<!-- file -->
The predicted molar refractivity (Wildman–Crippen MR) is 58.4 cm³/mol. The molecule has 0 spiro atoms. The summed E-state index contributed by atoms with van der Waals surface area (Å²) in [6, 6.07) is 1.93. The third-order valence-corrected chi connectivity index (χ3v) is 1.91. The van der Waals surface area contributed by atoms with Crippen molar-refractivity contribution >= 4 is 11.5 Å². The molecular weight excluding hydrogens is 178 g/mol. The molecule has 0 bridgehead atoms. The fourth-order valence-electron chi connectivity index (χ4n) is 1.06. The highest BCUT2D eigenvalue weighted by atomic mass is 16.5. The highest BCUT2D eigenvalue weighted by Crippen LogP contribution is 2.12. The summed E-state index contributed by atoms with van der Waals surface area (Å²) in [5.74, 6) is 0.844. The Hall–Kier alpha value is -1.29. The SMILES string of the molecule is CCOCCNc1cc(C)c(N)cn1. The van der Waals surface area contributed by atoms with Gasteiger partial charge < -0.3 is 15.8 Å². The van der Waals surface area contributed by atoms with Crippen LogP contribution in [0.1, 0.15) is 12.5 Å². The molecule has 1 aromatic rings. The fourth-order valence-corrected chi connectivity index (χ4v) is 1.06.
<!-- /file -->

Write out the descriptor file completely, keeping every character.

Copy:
The predicted molar refractivity (Wildman–Crippen MR) is 58.4 cm³/mol. The molecule has 0 spiro atoms. The summed E-state index contributed by atoms with van der Waals surface area (Å²) in [6, 6.07) is 1.93. The third-order valence-corrected chi connectivity index (χ3v) is 1.91. The van der Waals surface area contributed by atoms with Crippen molar-refractivity contribution >= 4 is 11.5 Å². The molecular weight excluding hydrogens is 178 g/mol. The molecule has 0 bridgehead atoms. The fourth-order valence-electron chi connectivity index (χ4n) is 1.06. The highest BCUT2D eigenvalue weighted by atomic mass is 16.5. The highest BCUT2D eigenvalue weighted by Crippen LogP contribution is 2.12. The summed E-state index contributed by atoms with van der Waals surface area (Å²) in [5.74, 6) is 0.844. The Hall–Kier alpha value is -1.29. The SMILES string of the molecule is CCOCCNc1cc(C)c(N)cn1. The van der Waals surface area contributed by atoms with Gasteiger partial charge < -0.3 is 15.8 Å². The van der Waals surface area contributed by atoms with Crippen LogP contribution in [0.1, 0.15) is 12.5 Å². The molecule has 1 aromatic rings. The fourth-order valence-corrected chi connectivity index (χ4v) is 1.06.